Monday, March 27, 2023

Jewish groups slammed the FBI’s annual hate crimes report for 2021 for grossly underreporting the rising number of antisemitic incidents.

Ted Deutch, CEO of the American Jewish Committee, said the blame did not fall solely on the FBI, but rather that the document depends on voluntary reporting from law enforcement agencies across the U.S.

Twenty-two percent fewer agencies submitted data than in 2020. Among the cities that didn’t (New York, Los Angeles and Miami) are areas where most American Jews live.

“At a time of record antisemitic hate crimes, it is appalling that the FBI’s data-gathering has been so badly botched,” said Kenneth L. Marcus, chairman of the Louis D. Brandeis Center for Human Rights Under Law. “The 2021 hate crimes data is essentially useless. The problem is so bad that record-high levels of antisemitism appear in the official data as actual declines, because major jurisdictions didn’t formally report it.”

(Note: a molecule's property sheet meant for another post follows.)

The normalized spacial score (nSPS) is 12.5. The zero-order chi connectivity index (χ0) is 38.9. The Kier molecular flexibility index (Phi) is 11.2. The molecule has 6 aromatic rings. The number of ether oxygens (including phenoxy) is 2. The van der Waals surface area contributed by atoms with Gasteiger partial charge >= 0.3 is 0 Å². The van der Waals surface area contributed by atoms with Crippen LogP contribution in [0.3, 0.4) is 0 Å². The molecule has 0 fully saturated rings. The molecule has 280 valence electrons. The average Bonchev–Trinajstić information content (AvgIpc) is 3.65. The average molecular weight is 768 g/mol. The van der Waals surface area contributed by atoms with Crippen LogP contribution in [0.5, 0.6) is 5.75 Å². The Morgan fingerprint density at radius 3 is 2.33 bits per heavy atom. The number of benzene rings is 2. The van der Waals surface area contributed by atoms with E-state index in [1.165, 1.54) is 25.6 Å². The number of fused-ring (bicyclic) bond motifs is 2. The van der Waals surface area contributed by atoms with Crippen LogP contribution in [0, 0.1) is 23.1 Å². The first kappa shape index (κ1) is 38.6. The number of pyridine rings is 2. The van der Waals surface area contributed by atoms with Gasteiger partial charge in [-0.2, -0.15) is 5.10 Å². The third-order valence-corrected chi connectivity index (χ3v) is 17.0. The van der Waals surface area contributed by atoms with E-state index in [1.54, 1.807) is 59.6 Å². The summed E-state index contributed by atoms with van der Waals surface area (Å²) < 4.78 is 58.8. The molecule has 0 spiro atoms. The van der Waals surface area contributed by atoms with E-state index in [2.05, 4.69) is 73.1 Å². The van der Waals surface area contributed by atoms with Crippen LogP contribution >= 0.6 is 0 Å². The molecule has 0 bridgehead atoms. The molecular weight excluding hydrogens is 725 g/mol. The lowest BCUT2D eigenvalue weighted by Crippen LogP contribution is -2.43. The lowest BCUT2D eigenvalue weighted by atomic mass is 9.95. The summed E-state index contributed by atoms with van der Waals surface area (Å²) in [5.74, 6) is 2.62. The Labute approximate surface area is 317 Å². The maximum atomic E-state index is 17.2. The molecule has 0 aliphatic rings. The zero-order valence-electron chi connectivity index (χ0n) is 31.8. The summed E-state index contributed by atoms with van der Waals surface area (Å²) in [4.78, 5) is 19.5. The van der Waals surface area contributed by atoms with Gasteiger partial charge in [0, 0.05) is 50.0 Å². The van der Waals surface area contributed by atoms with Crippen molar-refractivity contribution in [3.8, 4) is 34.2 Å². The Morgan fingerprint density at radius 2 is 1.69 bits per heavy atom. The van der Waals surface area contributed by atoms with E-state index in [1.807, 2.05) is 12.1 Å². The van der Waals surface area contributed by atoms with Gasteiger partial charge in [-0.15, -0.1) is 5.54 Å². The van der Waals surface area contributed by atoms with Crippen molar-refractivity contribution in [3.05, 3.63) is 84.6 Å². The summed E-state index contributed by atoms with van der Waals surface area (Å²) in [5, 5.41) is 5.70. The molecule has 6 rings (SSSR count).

Although the FBI report paints what is only a partial picture, the reported data still highlights a troubling trend.

“Despite the underreporting, it’s easy to extrapolate from this report what every Jewish community has been feeling, which is that antisemitic incidents are increasingly pervasive in our lives,” said Karen Paikin Barall, associate vice president for public affairs and executive director of the Advocacy Corps at Jewish Federations of North America.

“In addition to continuing to strengthen the Nonprofit Security Grant Program and fund the Jabra-Heyer NO HATE Act,” she continued, “the new report shows that we need more training and stronger incentives to ensure that law enforcement can properly identify and act on hate crimes when they occur. We appreciate the partnership of the Department of Homeland Security and FBI in elevating these concerns.”

According to data published by the Anti-Defamation League, 2021 saw the highest number of documented reports of harassment and violence towards Jews of any year since 1979, when the ADL started tracking such cases.

By Bradley Martin/JNS.org


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